Music in Society WEBINAR 1—‘The bones of songs’ and China’s cultural heritage: why Chinese minority songs matter
- Event Name
- Music in Society WEBINAR 1—‘The bones of songs’ and China’s cultural heritage: why Chinese minority songs matter
- 20 May 2022
- 12:00 pm - 01:00 pm
Address (Room): Online
‘The bones of songs’ and China’s cultural heritage: why Chinese minority songs matter
Dr Catherine Ingram, Senior Lecturer, Sydney Conservatorium of Music, The University of Sydney.
“They are just listening to the melody,” commented one of my Kam (in Chinese, Dong 侗) song teachers from Guizhou province on the audience reaction to a Kam song performance, “they aren’t listening to the bones of the song.” For experienced Kam singers, it is the lak ga – the bones of songs, the Kam name for song lyrics – that is still the most important aspect of a song and its performance. Kam songs, including Kam ‘big song’, the multi-part Kam choral genre recognized by UNESCO as world Intangible Cultural Heritage, are mainly sung in the Kam language, a Tai-Kadai language with no widely used written form that is completely different from Chinese. The lyrics are by turn educational and philosophical, dealing with historical, social, environmental, agricultural and cosmological issues that have been important to Kam people for centuries. In this lecture I draw upon my extensive research on Kam song over an eighteen-year period, and my experience joining Kam friends and teachers in many Kam song performances, to explain how Kam song is understood by Kam people and why songs of Chinese minorities such as the Kam minority continue to be significant today.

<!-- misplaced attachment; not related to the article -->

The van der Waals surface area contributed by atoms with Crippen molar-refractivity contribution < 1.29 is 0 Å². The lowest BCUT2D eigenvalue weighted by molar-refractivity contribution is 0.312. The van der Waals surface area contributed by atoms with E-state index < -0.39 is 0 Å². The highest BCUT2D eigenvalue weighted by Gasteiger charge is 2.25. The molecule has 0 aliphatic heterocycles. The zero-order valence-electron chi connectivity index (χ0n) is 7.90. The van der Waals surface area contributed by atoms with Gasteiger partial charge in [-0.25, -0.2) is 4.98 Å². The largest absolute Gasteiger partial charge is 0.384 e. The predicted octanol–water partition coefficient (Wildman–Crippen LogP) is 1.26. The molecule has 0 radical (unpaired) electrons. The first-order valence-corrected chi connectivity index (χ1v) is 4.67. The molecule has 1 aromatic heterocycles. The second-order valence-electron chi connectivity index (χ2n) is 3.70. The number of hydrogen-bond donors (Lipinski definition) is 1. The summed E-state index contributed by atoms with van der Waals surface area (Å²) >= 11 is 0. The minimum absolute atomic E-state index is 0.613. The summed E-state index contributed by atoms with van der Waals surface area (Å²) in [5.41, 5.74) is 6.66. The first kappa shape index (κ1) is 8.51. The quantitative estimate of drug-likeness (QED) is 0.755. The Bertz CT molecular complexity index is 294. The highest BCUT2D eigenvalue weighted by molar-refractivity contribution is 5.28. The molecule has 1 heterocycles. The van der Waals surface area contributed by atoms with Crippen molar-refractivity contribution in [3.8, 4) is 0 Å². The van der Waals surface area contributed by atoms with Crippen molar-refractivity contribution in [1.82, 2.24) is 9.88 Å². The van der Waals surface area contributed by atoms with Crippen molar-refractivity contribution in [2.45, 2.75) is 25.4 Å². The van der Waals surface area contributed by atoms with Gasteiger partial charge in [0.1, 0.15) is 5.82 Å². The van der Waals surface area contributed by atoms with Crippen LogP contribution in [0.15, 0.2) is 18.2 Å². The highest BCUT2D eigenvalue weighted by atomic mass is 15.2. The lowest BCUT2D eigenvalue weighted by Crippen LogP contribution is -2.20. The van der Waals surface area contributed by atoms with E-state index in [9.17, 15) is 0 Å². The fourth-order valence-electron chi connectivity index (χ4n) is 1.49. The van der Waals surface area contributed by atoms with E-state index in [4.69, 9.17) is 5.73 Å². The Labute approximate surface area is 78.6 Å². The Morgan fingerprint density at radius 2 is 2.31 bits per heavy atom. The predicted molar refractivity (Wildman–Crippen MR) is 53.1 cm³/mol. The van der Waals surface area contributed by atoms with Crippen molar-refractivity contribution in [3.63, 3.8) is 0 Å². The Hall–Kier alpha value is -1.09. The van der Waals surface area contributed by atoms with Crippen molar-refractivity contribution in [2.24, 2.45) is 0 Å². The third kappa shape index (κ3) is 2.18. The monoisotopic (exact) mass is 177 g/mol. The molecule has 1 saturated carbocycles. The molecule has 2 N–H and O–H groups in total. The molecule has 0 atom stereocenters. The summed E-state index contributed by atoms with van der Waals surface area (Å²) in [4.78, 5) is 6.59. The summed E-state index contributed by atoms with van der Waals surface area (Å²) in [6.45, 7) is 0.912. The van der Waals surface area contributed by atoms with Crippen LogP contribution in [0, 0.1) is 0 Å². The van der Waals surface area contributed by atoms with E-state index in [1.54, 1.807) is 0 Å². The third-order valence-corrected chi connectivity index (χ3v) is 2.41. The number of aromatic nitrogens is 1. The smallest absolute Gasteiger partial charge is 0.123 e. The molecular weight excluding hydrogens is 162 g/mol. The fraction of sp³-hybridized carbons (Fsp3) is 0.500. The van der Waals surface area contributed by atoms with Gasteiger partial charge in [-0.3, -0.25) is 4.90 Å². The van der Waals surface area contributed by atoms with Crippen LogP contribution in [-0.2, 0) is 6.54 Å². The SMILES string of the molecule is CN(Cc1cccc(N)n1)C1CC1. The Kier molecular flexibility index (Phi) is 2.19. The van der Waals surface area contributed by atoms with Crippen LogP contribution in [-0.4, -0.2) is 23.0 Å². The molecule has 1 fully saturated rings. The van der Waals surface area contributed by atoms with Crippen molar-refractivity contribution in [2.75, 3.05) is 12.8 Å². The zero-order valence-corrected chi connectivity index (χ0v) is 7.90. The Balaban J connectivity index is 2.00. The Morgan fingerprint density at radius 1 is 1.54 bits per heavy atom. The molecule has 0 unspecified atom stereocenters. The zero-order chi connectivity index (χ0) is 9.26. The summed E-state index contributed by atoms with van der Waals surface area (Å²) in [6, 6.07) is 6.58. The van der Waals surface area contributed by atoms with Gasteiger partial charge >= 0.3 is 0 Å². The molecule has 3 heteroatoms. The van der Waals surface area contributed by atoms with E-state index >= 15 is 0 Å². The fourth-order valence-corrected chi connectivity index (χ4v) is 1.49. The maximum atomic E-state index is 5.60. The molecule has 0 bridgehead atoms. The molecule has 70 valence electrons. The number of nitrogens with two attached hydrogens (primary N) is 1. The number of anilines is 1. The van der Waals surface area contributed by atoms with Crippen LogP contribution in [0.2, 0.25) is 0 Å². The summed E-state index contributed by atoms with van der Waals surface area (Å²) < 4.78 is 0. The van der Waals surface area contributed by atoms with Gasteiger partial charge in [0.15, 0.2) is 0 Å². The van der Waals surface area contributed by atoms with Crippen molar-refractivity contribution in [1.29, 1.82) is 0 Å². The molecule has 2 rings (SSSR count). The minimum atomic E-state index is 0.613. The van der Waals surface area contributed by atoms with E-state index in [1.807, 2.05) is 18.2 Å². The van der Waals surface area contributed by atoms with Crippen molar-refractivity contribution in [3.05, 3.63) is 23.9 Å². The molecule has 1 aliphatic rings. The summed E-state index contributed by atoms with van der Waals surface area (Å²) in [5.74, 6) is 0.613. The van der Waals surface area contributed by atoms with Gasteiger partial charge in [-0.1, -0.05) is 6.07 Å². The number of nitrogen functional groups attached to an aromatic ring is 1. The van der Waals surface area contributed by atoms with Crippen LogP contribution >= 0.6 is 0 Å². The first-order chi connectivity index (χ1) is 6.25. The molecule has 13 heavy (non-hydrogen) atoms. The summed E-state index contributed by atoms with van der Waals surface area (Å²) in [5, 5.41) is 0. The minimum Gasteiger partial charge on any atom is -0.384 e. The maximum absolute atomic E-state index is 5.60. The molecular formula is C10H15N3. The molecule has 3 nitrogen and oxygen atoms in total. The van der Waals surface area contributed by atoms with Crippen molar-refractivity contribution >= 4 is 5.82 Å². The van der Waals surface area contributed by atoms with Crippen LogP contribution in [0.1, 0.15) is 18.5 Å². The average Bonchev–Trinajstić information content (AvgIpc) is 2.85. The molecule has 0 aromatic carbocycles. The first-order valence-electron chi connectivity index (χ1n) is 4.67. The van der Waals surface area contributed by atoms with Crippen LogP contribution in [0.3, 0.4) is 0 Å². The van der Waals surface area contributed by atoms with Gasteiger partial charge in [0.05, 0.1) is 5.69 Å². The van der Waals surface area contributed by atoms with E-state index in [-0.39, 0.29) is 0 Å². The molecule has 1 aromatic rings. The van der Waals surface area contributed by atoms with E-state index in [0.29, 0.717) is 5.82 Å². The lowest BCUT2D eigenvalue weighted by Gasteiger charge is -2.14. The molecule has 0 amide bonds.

Speakers: Dr Catherine Ingram
Name: Sree Chandra
School / Department: Institute for Australian and Chinese Arts and Culture